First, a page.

Chhoueng Sovannarith is a technical officer at FHI 360 in Cambodia, where he’s responsible for M-Style, an umbrella brand covering a range of programs.

 Being a man who has sex with a man (MSM) is very new in Cambodian culture and the general population finds the idea difficult to accept. When people meet MSM here, they tend to be uneasy or even unwilling to believe that the person has a natural inclination toward someone of the same sex. Imagine how much harder it is to be “sok veng” (“long hair,” transgender). Kim Houch knows this all too well.

 Kim Houch was a single child in the family in Banteay Mean Chey Province, in northwest Cambodia, near the Thai border. He tells me that he has felt like a woman since he reached the age of having sex. He never thought of himself as a man. That’s difficult for both Houch and his parents, particularly when people in the community do not recognize a man as a woman. Even when he went to school in a boy’s uniform, he disliked it.

In school, it is very strange for a man to wear a woman’s uniform, or even just keeping his hair long. The difficulty in either complying with the norms around you, or publicly acknowledging who you are makes it difficult for MSM students to participate in their studies. Another young person, Srey Khoy, recalls, “I felt very shy when the other students are looking at me and calling me names, or when the teacher called my name to answer a question in the class because the other students laugh at me.”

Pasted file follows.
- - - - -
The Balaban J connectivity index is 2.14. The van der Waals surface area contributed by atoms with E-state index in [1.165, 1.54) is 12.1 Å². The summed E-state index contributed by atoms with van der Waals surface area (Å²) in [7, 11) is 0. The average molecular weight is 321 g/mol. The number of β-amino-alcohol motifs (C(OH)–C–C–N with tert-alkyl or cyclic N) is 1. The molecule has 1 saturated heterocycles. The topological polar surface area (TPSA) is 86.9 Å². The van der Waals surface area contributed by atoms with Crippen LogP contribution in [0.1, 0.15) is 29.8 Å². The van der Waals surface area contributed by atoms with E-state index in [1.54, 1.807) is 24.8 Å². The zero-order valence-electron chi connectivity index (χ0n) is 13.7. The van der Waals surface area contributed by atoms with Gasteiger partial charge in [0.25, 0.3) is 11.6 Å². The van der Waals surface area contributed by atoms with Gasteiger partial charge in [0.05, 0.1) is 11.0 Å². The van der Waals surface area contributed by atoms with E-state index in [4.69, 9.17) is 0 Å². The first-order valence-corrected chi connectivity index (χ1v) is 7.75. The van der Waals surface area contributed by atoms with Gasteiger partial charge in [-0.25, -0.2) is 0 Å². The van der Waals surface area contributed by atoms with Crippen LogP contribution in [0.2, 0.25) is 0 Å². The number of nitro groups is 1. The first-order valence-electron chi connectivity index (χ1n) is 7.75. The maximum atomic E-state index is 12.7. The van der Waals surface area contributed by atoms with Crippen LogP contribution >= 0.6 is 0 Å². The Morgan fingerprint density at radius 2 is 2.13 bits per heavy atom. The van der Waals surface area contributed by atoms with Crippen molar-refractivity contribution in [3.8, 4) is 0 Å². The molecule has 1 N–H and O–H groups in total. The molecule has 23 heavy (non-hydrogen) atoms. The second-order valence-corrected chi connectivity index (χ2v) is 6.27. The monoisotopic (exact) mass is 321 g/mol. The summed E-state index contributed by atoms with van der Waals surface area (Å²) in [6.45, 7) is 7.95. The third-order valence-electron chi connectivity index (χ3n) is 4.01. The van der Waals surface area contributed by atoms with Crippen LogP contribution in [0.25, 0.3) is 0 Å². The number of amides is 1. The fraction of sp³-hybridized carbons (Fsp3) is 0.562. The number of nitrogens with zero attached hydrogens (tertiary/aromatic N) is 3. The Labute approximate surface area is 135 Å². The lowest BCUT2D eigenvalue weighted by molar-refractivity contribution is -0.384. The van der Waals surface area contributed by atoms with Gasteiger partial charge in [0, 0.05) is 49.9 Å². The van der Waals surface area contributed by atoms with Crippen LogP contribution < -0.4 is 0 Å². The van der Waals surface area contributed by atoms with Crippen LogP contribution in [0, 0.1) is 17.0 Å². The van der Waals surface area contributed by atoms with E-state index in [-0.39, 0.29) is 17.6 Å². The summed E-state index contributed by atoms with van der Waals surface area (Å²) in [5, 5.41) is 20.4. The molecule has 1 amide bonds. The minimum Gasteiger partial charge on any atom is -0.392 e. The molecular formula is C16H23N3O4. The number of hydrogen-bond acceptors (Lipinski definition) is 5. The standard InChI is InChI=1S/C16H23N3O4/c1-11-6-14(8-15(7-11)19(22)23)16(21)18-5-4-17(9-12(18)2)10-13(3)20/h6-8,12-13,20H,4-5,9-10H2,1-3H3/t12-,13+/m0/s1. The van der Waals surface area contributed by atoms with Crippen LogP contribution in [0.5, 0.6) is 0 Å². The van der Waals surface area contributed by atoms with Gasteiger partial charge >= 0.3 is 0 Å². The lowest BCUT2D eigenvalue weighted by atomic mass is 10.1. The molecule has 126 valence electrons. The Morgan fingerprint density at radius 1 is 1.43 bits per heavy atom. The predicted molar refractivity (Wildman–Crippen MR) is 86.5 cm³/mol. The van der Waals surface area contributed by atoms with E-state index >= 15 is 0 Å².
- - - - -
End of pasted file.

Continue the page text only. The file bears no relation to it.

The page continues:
That’s where M-Style fits in. We have outreach workers and M-Style clubs in several different provinces in Cambodia. Our teams are there to promote HIV and sexual health services, but they also provide a link to other MSM who are going through the same challenges. M-Style clubs provide drop-in facilities for MSM, where they can relax and find someone to talk to.

Srey Khoy continues, “but now it is different. My classmates do not laugh at me anymore. I feel very confident now that I’ve met the M-Style club manager and participated in the training of the MStyle program. Now I’ve even become a peer educator in my community. My parents accept that this is my nature so they just think that they have the twin children.”

 Srey Khoy’s renewed confidence gained through his links with M-Style has enabled him to continue his studies. “Now I am at the second year at university in the faculty of business management. I have a partner and we promise to live together after I graduate, and I’m able to look for a job for our future life.”

In recognition of changes M-Style has led in Cambodia, the government recently asked FHI 360 to pioneer FASTest, a rapid HIV testing service. In the past, M-Style referred MSM to government-run clinics, but many opted not to go because of stigma and discrimination. Making FASTest available at the M-Style club now means many more are willing to access that service. And that’s what we’re about!

To learn more about working with young men who have sex with men, check out the archive of our recent e-forum “Lives at Stake: Meeting the Needs of Young People Most at Risk of HIV.”

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